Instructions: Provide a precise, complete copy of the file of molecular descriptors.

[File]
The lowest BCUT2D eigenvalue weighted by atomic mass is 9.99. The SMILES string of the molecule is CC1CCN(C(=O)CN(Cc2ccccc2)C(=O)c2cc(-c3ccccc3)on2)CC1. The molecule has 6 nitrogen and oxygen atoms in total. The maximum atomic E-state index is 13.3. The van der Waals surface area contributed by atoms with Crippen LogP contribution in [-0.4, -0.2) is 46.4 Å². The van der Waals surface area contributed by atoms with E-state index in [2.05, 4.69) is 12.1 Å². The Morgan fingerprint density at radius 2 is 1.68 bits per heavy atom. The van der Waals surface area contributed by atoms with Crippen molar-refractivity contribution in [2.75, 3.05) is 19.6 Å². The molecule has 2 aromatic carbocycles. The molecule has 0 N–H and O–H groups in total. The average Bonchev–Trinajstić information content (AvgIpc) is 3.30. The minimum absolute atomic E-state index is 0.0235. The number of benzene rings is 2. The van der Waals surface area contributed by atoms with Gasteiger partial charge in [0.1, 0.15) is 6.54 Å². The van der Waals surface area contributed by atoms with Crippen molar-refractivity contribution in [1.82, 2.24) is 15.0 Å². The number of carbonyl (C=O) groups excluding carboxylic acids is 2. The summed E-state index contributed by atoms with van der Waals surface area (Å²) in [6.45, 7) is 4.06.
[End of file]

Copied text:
The lowest BCUT2D eigenvalue weighted by atomic mass is 9.99. The SMILES string of the molecule is CC1CCN(C(=O)CN(Cc2ccccc2)C(=O)c2cc(-c3ccccc3)on2)CC1. The molecule has 6 nitrogen and oxygen atoms in total. The maximum atomic E-state index is 13.3. The van der Waals surface area contributed by atoms with Crippen LogP contribution in [-0.4, -0.2) is 46.4 Å². The van der Waals surface area contributed by atoms with E-state index in [2.05, 4.69) is 12.1 Å². The Morgan fingerprint density at radius 2 is 1.68 bits per heavy atom. The van der Waals surface area contributed by atoms with Crippen molar-refractivity contribution in [2.75, 3.05) is 19.6 Å². The molecule has 2 aromatic carbocycles. The molecule has 0 N–H and O–H groups in total. The average Bonchev–Trinajstić information content (AvgIpc) is 3.30. The minimum absolute atomic E-state index is 0.0235. The number of benzene rings is 2. The van der Waals surface area contributed by atoms with Gasteiger partial charge in [0.1, 0.15) is 6.54 Å². The van der Waals surface area contributed by atoms with Crippen molar-refractivity contribution in [1.82, 2.24) is 15.0 Å². The number of carbonyl (C=O) groups excluding carboxylic acids is 2. The summed E-state index contributed by atoms with van der Waals surface area (Å²) in [6.45, 7) is 4.06.